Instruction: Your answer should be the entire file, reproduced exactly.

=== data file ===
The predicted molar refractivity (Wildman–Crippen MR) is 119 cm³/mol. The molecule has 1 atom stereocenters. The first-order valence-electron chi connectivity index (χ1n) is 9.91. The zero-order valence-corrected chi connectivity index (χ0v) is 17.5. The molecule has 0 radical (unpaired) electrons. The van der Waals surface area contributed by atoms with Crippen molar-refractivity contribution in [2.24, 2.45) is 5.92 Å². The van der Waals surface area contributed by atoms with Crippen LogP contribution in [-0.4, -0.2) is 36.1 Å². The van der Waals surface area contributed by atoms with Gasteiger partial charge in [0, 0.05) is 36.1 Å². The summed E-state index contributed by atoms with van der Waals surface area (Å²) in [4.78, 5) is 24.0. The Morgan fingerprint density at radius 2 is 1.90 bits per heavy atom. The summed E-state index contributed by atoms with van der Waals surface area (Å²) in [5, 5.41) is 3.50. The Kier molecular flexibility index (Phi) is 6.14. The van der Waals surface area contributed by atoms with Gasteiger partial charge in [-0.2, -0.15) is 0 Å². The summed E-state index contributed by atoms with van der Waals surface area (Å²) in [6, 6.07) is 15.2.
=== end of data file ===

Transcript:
The predicted molar refractivity (Wildman–Crippen MR) is 119 cm³/mol. The molecule has 1 atom stereocenters. The first-order valence-electron chi connectivity index (χ1n) is 9.91. The zero-order valence-corrected chi connectivity index (χ0v) is 17.5. The molecule has 0 radical (unpaired) electrons. The van der Waals surface area contributed by atoms with Crippen molar-refractivity contribution in [2.24, 2.45) is 5.92 Å². The van der Waals surface area contributed by atoms with Crippen LogP contribution in [-0.4, -0.2) is 36.1 Å². The van der Waals surface area contributed by atoms with Gasteiger partial charge in [0, 0.05) is 36.1 Å². The summed E-state index contributed by atoms with van der Waals surface area (Å²) in [4.78, 5) is 24.0. The Morgan fingerprint density at radius 2 is 1.90 bits per heavy atom. The summed E-state index contributed by atoms with van der Waals surface area (Å²) in [5, 5.41) is 3.50. The Kier molecular flexibility index (Phi) is 6.14. The van der Waals surface area contributed by atoms with Gasteiger partial charge in [-0.2, -0.15) is 0 Å². The summed E-state index contributed by atoms with van der Waals surface area (Å²) in [6, 6.07) is 15.2.